The Windsor-Essex County Health Unit is reporting 202 new high-risk cases, along with the passing of a member of the community. Due to the changes in eligibility for testing and limited testing capacity, the rise of Omicron cases, and the shifted focus of case, contact, and outbreak management to high-risk settings, these case counts are an underestimate of the true numbers of individuals who have COVID-19 within Windsor-Essex County. Yesterday there were 164 cases, and on Monday there were 185 cases. There are now 2,268 active cases in our community, with 114 confirmed cases in the hospital, and 16 in the ICU. There are currently 16 workplace outbreaks, 31 community outbreaks, 11 hospital outbreaks, and 27 outbreaks in long-term care/retirement homes. Locally, 85.2 per cent of individuals over the age of five have received one dose of the vaccine, 80.5 per cent have received two doses, and 49.6 per cent of residents over 18 have received a booster.
Today, Toronto had 891 cases, Peel had 765 cases, and Hamilton had 202 cases. Across the province today there were 5,368 cases, but health officials have said this number is an underestimation due to testing restrictions and backlog. Yesterday there were 3,424 cases, and on Monday there were 4,790 cases. The total number of cases across the province is 1,010,247 since the pandemic started, and there are 4,016 people currently in the hospital, with 608 in the ICU.
CLEARING SURGERY BACKLOGS
Today, my caucus colleagues and I called on the government to re-start scheduled surgeries and urgently give hospitals the staff and money they need to do them. There are thousands of people who have had surgeries cancelled or delayed. Some are living in pain, and many are living with the anxiety and fear of knowing their cancer or illness is progressing while they wait. In 2021, the Financial Accountability Office (FAO) calculated that the province needed to invest $1.3 billion to clear the backlog of surgeries created by earlier slow-downs and halts during the pandemic, but the government only spent $324 million. As a result, the number of people waiting grew, and now the Ontario Medical Association says there are 20 million backlogged health services, and the wait for heart surgery is 14 months long. We are calling on the government to launch a centralized referral system that would help make it possible for the next patient in line to get the next available surgeon. We are also calling on the government to extend operating room hours, recruit, retain, and return staff with incentives, and cut registration fees for retired nurses so they can start work again.
ADVOCATING FOR BETTER CHILD CARE
Hundreds of thousands of Ontario families are counting on child care to protect their kids, while making it possible for parents to go to work. But right now, parents tell us that without PCR testing, without reporting, and without paid sick days to keep sick staff and kids at home, they don’t feel safe enough. We desperately need a provincial plan to make child care as safe as possible, and to keep our child care sector up-and-running, and growing. In addition to calling for safe, high-quality, universal, public and not-for-profit $10-per-day child care, we are also calling on the government to:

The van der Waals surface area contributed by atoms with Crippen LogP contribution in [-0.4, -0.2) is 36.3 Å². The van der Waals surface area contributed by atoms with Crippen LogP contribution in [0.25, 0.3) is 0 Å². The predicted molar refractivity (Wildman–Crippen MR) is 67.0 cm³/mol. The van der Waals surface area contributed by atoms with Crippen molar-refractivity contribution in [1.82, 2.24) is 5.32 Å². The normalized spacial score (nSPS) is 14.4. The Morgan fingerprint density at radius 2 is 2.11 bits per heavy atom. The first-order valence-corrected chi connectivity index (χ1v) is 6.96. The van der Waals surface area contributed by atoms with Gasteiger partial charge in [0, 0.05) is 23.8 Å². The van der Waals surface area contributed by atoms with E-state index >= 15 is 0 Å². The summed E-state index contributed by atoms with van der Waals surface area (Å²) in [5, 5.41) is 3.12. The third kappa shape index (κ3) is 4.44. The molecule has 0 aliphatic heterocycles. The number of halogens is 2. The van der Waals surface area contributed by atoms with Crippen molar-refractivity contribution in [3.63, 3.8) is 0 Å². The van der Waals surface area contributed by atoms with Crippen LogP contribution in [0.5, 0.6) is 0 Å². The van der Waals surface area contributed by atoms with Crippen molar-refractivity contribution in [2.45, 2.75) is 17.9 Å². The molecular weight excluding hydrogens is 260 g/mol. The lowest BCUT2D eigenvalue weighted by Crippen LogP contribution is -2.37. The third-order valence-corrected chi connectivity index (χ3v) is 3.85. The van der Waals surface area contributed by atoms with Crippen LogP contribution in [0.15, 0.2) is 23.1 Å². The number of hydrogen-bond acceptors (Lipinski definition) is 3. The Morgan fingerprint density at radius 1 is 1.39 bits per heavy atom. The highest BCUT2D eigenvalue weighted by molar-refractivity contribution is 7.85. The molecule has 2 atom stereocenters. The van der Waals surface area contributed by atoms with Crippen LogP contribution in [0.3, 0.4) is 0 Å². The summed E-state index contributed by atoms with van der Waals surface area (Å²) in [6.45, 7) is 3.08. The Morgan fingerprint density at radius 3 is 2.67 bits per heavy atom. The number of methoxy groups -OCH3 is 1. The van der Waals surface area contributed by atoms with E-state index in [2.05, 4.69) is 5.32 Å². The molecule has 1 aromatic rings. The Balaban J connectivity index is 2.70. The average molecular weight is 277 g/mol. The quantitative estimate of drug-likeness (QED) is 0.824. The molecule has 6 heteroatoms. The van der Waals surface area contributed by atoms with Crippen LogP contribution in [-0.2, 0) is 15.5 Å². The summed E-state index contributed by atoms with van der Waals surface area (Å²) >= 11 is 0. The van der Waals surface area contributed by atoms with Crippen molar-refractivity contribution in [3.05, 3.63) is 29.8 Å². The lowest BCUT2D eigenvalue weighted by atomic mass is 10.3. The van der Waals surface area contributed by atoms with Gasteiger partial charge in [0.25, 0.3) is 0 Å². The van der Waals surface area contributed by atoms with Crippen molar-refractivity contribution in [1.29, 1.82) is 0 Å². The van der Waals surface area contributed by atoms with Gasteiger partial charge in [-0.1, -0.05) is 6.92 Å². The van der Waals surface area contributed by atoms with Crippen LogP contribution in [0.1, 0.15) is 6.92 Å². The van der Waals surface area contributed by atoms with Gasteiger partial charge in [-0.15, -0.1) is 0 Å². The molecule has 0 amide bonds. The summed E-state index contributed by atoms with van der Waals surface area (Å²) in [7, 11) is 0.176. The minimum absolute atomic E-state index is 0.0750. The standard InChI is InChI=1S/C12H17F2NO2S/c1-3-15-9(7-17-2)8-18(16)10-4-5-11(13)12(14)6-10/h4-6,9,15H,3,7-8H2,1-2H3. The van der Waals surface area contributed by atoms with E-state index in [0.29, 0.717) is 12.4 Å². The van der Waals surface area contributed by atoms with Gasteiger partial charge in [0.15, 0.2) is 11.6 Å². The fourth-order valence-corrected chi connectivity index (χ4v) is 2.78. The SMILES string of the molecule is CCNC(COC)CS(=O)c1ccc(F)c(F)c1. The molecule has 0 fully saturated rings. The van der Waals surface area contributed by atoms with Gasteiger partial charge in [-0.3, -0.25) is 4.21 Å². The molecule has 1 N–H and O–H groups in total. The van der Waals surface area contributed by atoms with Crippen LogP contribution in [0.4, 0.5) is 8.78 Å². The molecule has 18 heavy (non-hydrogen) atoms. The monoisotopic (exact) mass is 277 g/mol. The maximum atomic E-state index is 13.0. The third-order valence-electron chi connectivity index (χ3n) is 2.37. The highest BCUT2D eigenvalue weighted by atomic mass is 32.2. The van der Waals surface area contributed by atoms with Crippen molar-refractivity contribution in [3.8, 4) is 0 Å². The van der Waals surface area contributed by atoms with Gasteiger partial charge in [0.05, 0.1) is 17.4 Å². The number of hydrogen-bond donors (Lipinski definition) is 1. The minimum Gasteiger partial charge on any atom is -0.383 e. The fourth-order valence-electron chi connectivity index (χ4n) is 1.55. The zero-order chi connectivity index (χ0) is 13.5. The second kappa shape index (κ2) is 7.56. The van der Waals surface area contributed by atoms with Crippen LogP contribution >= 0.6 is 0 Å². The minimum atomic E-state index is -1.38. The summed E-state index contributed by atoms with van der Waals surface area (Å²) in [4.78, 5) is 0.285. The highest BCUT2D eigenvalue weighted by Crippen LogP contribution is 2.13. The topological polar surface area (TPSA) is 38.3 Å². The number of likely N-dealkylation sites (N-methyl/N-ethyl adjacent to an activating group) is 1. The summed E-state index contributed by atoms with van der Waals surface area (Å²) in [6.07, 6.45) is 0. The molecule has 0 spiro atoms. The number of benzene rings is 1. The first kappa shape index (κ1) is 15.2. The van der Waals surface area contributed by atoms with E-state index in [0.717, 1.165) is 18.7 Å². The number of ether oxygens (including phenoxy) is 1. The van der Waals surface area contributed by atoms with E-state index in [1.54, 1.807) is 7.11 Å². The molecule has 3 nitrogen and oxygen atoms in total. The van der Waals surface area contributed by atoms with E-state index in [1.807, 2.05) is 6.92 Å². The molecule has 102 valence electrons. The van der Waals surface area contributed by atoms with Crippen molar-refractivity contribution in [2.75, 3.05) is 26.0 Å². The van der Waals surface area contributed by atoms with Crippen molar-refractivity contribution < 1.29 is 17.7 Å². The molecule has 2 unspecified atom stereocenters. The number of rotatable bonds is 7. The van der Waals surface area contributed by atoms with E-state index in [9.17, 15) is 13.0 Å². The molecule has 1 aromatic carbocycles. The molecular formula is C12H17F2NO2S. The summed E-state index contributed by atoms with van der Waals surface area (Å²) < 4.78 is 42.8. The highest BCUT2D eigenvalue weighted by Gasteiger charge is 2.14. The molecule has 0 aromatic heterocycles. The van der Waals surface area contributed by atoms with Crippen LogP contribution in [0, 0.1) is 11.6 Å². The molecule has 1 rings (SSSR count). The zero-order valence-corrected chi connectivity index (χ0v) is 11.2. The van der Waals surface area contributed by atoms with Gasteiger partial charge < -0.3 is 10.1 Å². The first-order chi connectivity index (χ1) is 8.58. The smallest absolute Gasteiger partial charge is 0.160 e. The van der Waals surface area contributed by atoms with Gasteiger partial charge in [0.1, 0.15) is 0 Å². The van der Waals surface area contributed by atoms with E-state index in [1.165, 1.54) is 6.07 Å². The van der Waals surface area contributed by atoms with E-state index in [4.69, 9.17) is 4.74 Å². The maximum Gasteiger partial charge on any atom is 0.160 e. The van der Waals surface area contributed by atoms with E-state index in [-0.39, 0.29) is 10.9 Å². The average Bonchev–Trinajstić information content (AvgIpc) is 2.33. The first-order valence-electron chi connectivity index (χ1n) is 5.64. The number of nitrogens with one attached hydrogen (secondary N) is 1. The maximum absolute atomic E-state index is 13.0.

- Reinstate eligibility for publicly-funded PCR tests to include children, families, Early Childhood Educators, child care providers and staff;
- Recommence COVID-19 case reporting in the child care sector;
- Increase financial support to licensed child care programs to ensure recruitment and retention of qualified staff;
- Provide 10 permanent paid sick days to support child care workers and families with mandatory isolation periods; and
- Take responsibility for the health and safety of families and workers by clearly guiding operators facing cohort dismissals due to positive COVID-19 test results in their programs.
First, second, and third doses of the COVID-19 vaccine are available at one of the three mass vaccination sites, located in the former Sears store at Devonshire Mall, at Hotel-Dieu Grace HealthCare, and at the Nature Fresh Farms Recreation Centre in Leamington. All mass vaccination sites are now accepting walk-ins. Moreover, the Pfizer-BioNTech COVID-19 vaccine is now available for individuals aged 30 years and older at any vaccination site effective immediately. Nature Fresh will have appointments for Tuesday to Saturday between 9 a.m. and 3:45 p.m. Hotel Dieu's clinic will be available from 2:30pm to 6:30pm on Monday, Wednesday, and Thursday; and from 12pm to 4pm on Tuesday and Friday. To book an appointment, please visit www.wevax.ca.
Pop-up vaccination clinics will be available at the following locations this week:
- Thursday January 27 – Cottam Ridgeview Park Hall – 124 Fox St, Cottam – 10am to 3pm
- Friday January 28 – Libro Arena – 3295 Meloche Rd, Amherstburg – 10am to 3pm
REOPENING FACILITIES IN LASALLE
The Town of LaSalle is on track to reopen their municipal facilities. Town hall will reopen on Friday January 28 for town business only, and will have a 50 per cent capacity limit. Users must show proof of vaccination to enter the building. The LaSalle library branch and Vollmer Centre will reopen on Monday January 31, and proof of vaccination will also be needed to enter Vollmer. You can find the Town’s reopening plan here.
The Downtown Windsor Farmers Market will reopening a month early this year on April 2, 2022 and the market season will run until December 10, 2022. The market will run every Saturday from 8am until 1pm, with vendors located on Pelissier Street between Wyandotte Street West and Park Street West, as well as on Maiden Lane. More information on the market is available here.
Please continue to stay safe and follow public health guidelines.